It is Time to Say Goodbye!

After more than a decade of writing articles and presenting my opinions and analysis to the more than grateful readers, it is time for me to say “Goodbye!” In other words, I am planning to sail into the sunset, quite literally as sailing will hopefully be my main activity in the coming years.

During my time writing these articles I always tried to bring my own perspective to the reader, appreciated or not, it was my opinion for sure. With the display industry developing over this decade in a new direction (towards Asia that is), I was somehow stuck in a country that after driving display innovation for decades, gave up this leadership to up and coming industrial countries like Japan, South Korea and China. Who knows if it will be heading anywhere else in the future? That has influenced the direction my interests have developed over the years.

From new display technologies developed in the United States, I was writing about technologies developed in Asia and applied in the USA or Europe for this matter. I remember once working on a plan to bring plasma display manufacturing to Europe. Funny isn’t it?

Panasonic PDP TV – Out of Stock?

Regarding new display technologies, we are now talking about the newest technology as being OLED display technology. As a reminder this technology was invented by Eastman Kodak in 1987 (thank you Ching Tang and Stenen Van Slyke). What would you consider to be a new display technology invented right now? You think quantum dots? They were discovered in 1980 in Russia by Alexei Ekimov. Whatever we are inventing today, the next generation has to write about that.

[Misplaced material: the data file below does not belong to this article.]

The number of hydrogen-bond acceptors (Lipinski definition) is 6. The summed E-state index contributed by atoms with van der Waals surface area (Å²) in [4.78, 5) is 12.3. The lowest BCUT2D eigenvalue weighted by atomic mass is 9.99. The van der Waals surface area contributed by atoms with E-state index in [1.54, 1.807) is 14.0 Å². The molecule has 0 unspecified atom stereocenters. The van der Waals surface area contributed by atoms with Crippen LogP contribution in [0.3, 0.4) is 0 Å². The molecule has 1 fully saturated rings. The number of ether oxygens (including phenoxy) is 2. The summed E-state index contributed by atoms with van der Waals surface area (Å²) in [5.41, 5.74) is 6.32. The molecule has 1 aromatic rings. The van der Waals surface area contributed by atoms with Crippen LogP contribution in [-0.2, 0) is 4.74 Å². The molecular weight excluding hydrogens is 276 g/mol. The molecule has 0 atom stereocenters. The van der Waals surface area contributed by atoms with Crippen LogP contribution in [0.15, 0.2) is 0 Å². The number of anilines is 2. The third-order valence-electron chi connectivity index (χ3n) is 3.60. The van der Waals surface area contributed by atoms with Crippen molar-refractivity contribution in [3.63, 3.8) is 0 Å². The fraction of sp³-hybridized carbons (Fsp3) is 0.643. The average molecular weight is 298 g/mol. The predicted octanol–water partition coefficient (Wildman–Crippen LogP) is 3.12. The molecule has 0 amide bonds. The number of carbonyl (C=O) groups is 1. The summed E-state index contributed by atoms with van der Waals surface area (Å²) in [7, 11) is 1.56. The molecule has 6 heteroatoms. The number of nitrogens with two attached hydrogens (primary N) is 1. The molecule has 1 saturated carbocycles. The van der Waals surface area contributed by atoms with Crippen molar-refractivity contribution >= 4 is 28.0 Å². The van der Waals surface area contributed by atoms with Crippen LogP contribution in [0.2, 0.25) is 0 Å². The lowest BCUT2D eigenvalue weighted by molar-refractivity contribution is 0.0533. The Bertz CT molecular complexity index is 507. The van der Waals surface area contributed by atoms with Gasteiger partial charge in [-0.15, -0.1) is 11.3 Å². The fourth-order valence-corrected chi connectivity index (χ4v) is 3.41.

Or, how about the difference between 1080p and 1080i? Anyone who knows this just committed the ultimate sin in our new technology society, he is too old. We also argued about whether people could even see the difference between 720p and 1080i. How funny is this, when we are trying to intrude 8K TVs to our lives right now? (for reference my Panasonic 50” Plasma HDTV is still heating our living room nicely) In addition for what we paid for the 50” Plasma TV back then, we can buy a 65” OLED 4K Smart TV. How the times have changed.

In other fields like mobile devices this decadenot only introduced new products, but made them so good that we can’t live without them. What would be more disastrous, spilling your coffee on your keyboard or dropping your phone and cracking the screen? I remember one article where I asked if using a multitasking device like the iPhone could ever replace optimized display devices providing a better visual performance. Looking at the grandkids watching YouTube for hours on their smartphone, that question has clearly been answered. The Swiss army knife of mobile devices provides a better visual performance than any portable TV or DVD viewer ever did.

When we looked at the automotive display market a decade ago we talked about aftermarket entertainment screens for the back seats and a small display up front with a question if LCD screens would be able to penetrate this market. Do you still remember the ‘essential’ performance advantages of VFDs? Now we are asking when OLED will replace LCDs in the main automotive market. As much as things have changed, some things always remain the same. Change and progress will always beat the status quo.

TeslaTesla Giant Display in their Model S

Today we see the automotive segment as one of the fastest growing areas for displays with OLED dashboards and micro display powered head-up displays generating a new way of driving. Or who would have thought a decade ago that an automotive newcomer would put a 17” touch screen in a car and be successful?

Nevertheless, the greatest development in the display industry during the last decade was the promise of virtual and augmented reality devices for consumers. While no ‘really new’ technology is being used, it is the same step as the one from a landline phone to a cell phone or smartphone. The promise of new ways to use display technology must be exciting for display folks like us. Are we there yet? Absolutely not, but we are inching closer and closer and with the right technology that could very well be the technology for the future.

Norbert out. – NH

Editor’s Comment

Thanks, Norbert, for your articles and help at events such as MWC. You’ll be missed! I’m sure readers will join me in wishing Norbert a long (in nautical miles) and happy retirement! (BR)